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Crowdsourced 3D Camera Project to Battle ISIS's Archeological Destruction

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While those hoping to preserve the millennia-old Roman ruins at Palmyra may be hoping for some kind of Indiana Jones-type intervention, short of more fighting, preservationists may have to find more creative ways to document the region's ancient architecture. Archeologists from Harvard and Oxford, along with UNESCO World Heritage and Institute for the Study of the Ancient World at New York University, have teamed up to launch the Million Image Database Project, a campaign to send 3D cameras to the region so anybody can photograph, scan and help preserve the area's history and artifacts.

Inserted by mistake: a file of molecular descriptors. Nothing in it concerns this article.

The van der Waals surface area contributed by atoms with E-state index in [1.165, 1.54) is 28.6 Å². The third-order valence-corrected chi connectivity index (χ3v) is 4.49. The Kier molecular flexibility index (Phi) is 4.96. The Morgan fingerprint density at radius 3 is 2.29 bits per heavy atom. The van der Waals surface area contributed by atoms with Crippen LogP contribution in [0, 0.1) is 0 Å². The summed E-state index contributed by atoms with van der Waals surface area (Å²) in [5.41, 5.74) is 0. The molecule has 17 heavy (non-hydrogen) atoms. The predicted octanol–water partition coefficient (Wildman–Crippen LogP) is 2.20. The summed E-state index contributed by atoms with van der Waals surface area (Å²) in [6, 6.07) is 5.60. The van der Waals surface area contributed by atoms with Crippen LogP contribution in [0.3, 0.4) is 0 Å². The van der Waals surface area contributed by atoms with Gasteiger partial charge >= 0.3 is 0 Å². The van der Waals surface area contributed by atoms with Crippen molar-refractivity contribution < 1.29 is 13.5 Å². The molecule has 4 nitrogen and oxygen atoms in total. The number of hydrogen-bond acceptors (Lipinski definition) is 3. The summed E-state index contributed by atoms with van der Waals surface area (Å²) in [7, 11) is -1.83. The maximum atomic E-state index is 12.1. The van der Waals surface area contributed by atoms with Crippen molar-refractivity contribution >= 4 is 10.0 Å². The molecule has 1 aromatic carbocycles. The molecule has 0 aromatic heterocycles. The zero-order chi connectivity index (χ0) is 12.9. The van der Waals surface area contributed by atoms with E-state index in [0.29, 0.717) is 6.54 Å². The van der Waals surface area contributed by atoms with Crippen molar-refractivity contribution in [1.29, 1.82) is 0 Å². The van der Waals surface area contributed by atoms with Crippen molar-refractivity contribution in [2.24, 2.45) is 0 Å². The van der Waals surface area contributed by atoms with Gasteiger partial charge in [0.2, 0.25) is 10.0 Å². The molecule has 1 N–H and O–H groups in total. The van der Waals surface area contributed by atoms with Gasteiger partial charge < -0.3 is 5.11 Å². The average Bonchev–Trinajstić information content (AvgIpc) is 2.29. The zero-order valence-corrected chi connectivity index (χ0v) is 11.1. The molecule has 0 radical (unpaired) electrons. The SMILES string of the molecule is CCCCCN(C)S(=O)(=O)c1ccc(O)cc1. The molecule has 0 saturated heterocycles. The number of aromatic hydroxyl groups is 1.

The project aims to deploy 5,000 cameras by the end of the year, heavily modified and inexpensive consumer 3D model that can record data and GPS coordinates. By the end of next year, sponsors hope to have one million images on record. While it may be too late for some sites, the aim is to use this launch as a catalyst for similar projects. The first round of cameras will included tutorials for field users, such as NGO employees and volunteers, and will run on open-source software, providing both a proof of concept and hopefully a new method of crowdsourced preservation.

Harvard and Oxford Take On ISIS with Digital Preservation Campaign [ArchDaily]
Images of the Ancient City of Palmyra, the "Pearl of the Desert" ISIS is Destroying [Curbed]
How are Austerity Measures Harming Architectural and Archeological Preservation in Greece? [Curbed]